This is not the recent allegation on Facebook previously also there is a various allegation for breach of personal data. As the phone number is linked to every account the phone tapping becomes much easier as in India the Supreme Court also interpreted that the telephonic call is the private part of men’s life and intruding this could be an invasion of privacy.

Another tool that is used is individual surveillance (including GPS and radio frequency ID) is used to map a person’s location in real-time. RFID tags (Radiofrequency recognition devices) may be used for both identification and tracking. RFID codes in employee ID badges tend to be used by certain organisations. Many people have raised concerns that being tracked by another person is not only an infringement of the right to privacy but also the freedom of movement.

The recent pandemic also makes us think about the issue of privacy. Due to the global pandemic, our government made it a compulsion to download the ‘Arogya Setu’ app. The Aarogya Setu software uses Bluetooth technologies and is similar to Google’s and Apple’s communication tracing apps. It gathers GPS location data, as like Apple and Google.       

The government’s new rules allow it to gather statistical, contact, self-assessment, and location from people who have been infected with the coronavirus or others who come into contact with them. Other apps gather only one data point, which is then replaced with a scrubbed user id, but Aarogya Setu gathers multiple personal and confidential information, which poses a greater risk of privacy.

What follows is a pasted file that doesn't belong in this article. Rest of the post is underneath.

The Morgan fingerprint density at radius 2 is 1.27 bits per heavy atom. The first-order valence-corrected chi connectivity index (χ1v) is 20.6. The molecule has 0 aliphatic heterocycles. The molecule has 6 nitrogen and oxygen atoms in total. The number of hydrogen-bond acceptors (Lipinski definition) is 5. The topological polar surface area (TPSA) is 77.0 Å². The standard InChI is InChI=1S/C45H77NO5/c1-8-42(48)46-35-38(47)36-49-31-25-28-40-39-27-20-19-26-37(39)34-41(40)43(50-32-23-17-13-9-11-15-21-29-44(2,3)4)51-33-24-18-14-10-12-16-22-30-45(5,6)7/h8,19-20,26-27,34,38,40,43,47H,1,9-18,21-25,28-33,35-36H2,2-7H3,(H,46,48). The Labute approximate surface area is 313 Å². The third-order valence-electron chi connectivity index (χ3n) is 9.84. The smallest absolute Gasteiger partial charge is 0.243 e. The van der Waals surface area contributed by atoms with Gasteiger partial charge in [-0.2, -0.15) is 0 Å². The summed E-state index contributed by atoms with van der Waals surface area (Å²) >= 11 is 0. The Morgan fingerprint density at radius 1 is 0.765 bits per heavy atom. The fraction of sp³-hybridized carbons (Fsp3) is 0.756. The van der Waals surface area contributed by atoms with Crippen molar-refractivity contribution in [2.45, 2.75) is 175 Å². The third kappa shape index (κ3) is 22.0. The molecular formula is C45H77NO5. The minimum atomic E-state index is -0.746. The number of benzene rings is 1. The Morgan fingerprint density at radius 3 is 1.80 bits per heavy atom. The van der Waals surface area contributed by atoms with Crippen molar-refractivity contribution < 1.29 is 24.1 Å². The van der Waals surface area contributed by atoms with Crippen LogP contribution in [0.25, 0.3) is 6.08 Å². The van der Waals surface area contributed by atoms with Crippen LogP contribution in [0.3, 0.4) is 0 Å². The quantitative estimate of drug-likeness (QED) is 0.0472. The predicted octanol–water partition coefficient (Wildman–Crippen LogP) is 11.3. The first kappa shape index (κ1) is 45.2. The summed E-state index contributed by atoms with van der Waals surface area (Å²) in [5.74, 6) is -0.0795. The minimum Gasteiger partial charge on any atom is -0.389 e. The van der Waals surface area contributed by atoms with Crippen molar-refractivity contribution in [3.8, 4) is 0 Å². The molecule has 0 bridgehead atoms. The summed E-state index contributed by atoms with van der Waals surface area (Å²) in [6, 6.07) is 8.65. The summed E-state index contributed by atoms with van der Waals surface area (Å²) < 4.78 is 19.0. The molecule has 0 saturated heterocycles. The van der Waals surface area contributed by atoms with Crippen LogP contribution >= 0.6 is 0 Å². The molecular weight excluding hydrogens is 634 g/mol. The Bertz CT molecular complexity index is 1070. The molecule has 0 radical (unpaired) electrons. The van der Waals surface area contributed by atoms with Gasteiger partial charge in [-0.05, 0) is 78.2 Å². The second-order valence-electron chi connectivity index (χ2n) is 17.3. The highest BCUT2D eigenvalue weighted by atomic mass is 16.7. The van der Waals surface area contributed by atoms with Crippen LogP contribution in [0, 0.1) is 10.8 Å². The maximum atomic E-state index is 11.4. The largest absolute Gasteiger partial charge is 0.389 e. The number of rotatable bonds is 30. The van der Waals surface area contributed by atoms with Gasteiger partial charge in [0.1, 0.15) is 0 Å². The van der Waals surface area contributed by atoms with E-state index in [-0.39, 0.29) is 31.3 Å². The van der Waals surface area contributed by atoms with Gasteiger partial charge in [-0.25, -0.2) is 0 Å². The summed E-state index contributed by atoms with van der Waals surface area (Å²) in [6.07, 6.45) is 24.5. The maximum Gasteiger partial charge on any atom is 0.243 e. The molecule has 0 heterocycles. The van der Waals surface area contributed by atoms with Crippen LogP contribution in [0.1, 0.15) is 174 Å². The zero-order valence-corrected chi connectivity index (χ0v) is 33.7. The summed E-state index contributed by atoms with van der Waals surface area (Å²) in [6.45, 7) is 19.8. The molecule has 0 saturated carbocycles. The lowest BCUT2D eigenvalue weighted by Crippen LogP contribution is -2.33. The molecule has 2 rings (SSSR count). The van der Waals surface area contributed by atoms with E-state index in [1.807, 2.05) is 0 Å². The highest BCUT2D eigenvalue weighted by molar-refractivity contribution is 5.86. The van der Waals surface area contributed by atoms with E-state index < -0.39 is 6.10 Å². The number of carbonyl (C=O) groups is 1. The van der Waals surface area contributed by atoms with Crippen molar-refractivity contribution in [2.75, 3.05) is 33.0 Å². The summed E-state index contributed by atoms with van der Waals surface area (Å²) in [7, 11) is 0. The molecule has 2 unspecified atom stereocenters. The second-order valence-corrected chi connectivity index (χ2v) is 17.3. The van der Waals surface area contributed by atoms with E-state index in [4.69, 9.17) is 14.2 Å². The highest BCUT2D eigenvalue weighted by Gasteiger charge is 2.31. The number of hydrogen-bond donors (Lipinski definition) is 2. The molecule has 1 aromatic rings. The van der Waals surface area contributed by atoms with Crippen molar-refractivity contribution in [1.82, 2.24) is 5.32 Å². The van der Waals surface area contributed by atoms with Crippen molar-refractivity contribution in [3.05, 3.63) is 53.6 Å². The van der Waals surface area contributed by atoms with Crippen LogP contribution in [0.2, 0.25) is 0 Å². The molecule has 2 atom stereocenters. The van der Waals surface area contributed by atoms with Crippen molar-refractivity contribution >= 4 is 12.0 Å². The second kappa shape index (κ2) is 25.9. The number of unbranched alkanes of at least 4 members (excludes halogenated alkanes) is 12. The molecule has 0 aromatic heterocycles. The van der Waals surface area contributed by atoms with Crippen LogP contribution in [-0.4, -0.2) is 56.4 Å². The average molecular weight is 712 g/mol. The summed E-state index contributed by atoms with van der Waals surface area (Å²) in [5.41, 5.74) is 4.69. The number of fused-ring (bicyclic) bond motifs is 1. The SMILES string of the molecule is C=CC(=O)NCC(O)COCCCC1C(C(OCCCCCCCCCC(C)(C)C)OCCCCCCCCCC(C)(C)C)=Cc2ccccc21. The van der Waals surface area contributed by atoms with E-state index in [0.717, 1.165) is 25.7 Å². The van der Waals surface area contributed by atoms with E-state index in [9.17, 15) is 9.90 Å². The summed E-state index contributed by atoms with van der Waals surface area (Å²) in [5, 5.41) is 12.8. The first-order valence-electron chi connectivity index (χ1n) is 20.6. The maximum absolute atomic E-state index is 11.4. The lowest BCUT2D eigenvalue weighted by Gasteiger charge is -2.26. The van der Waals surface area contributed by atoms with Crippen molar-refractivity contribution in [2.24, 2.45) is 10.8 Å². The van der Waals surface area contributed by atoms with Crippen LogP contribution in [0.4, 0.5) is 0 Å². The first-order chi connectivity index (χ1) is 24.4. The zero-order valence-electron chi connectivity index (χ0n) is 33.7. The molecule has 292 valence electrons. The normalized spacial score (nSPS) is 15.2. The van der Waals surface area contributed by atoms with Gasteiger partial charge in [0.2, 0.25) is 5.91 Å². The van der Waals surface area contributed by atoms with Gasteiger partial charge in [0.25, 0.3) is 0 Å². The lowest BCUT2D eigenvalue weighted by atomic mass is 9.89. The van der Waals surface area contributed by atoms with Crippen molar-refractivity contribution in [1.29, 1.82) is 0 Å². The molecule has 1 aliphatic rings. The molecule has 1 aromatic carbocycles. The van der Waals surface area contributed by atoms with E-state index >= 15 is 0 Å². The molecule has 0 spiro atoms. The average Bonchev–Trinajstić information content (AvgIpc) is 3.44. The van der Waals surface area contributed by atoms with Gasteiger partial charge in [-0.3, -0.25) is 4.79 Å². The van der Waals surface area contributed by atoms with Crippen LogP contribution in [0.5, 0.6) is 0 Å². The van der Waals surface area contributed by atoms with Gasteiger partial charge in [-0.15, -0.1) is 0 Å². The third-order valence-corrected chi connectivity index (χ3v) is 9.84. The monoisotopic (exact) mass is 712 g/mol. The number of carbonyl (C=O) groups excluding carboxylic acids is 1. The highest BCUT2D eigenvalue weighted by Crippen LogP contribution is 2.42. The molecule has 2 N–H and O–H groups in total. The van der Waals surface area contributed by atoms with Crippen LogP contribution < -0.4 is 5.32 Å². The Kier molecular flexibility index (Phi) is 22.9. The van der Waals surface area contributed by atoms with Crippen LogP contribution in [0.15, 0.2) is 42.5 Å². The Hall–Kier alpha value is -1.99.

The new emphasis on the right to privacy reflects the reality of the modern age. ID theft, piracy, and misrepresentation are serious issues for India because India is emerging as one of the fastest digital economies. When more and more activities are conducted over the Internet, personal data is becoming more vulnerable to fraud and misuse. Thus, every data collection framework should account for privacy concerns and provide protocols to safeguard citizen data.

Privacy laws in India

Right to privacy in India is a mix of civil, traditional, and common law rights dispersed through different legal fields. In India, the right to privacy is a socio-legal right but in India, there is no unified law governing the right to privacy. Many laws guarantee the right to privacy, either explicitly or implicitly.

  • The Indian Telegraph Act, 1885

Under the Act’s rules, Section 5(2) authorises the interception of messages. In “People’s Union for Civil Liberties v. Union of India”, the Supreme Court established some procedural protections to be followed before using section 5(2) of the Act. Under this act, anybody does not have the power to use this act as per its discretion. Public emergency or national emergency is the sine qua non for the implementation of this provision. A phone call that takes place in the privacy of one’s home or office without interruption will undoubtedly be considered a right to privacy.